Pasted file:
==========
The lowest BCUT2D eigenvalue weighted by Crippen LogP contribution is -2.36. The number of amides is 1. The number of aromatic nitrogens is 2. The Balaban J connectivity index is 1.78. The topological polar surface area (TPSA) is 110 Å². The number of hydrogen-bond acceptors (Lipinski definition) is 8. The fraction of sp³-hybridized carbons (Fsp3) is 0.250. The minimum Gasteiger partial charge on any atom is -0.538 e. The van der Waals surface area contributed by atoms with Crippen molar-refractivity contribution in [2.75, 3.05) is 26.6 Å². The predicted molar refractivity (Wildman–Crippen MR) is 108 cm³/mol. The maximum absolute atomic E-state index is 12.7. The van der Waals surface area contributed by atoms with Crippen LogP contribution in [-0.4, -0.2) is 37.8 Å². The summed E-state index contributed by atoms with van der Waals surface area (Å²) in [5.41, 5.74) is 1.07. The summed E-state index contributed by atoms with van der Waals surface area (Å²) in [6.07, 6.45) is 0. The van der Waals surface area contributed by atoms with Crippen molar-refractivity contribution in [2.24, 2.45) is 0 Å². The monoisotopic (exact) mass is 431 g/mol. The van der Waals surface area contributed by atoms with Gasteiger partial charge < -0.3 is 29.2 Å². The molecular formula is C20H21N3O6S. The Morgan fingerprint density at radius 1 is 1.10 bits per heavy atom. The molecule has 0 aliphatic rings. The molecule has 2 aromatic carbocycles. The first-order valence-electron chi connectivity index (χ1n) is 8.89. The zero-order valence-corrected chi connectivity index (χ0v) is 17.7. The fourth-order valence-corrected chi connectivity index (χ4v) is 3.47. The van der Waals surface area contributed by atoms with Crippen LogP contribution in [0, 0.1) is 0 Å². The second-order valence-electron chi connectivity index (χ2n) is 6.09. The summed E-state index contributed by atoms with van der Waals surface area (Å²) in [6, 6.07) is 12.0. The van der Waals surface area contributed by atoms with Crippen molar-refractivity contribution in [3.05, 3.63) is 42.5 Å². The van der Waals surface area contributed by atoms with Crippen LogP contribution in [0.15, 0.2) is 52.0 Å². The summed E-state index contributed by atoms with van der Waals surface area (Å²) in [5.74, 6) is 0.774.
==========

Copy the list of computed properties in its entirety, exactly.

The lowest BCUT2D eigenvalue weighted by Crippen LogP contribution is -2.36. The number of amides is 1. The number of aromatic nitrogens is 2. The Balaban J connectivity index is 1.78. The topological polar surface area (TPSA) is 110 Å². The number of hydrogen-bond acceptors (Lipinski definition) is 8. The fraction of sp³-hybridized carbons (Fsp3) is 0.250. The minimum Gasteiger partial charge on any atom is -0.538 e. The van der Waals surface area contributed by atoms with Crippen molar-refractivity contribution in [2.75, 3.05) is 26.6 Å². The predicted molar refractivity (Wildman–Crippen MR) is 108 cm³/mol. The maximum absolute atomic E-state index is 12.7. The van der Waals surface area contributed by atoms with Crippen LogP contribution in [-0.4, -0.2) is 37.8 Å². The summed E-state index contributed by atoms with van der Waals surface area (Å²) in [5.41, 5.74) is 1.07. The summed E-state index contributed by atoms with van der Waals surface area (Å²) in [6.07, 6.45) is 0. The van der Waals surface area contributed by atoms with Crippen molar-refractivity contribution in [2.24, 2.45) is 0 Å². The monoisotopic (exact) mass is 431 g/mol. The van der Waals surface area contributed by atoms with Gasteiger partial charge < -0.3 is 29.2 Å². The molecular formula is C20H21N3O6S. The Morgan fingerprint density at radius 1 is 1.10 bits per heavy atom. The molecule has 0 aliphatic rings. The molecule has 2 aromatic carbocycles. The first-order valence-electron chi connectivity index (χ1n) is 8.89. The zero-order valence-corrected chi connectivity index (χ0v) is 17.7. The fourth-order valence-corrected chi connectivity index (χ4v) is 3.47. The van der Waals surface area contributed by atoms with Crippen LogP contribution in [0, 0.1) is 0 Å². The second-order valence-electron chi connectivity index (χ2n) is 6.09. The summed E-state index contributed by atoms with van der Waals surface area (Å²) in [6, 6.07) is 12.0. The van der Waals surface area contributed by atoms with Crippen molar-refractivity contribution in [3.05, 3.63) is 42.5 Å². The van der Waals surface area contributed by atoms with Crippen LogP contribution in [0.15, 0.2) is 52.0 Å². The summed E-state index contributed by atoms with van der Waals surface area (Å²) in [5.74, 6) is 0.774.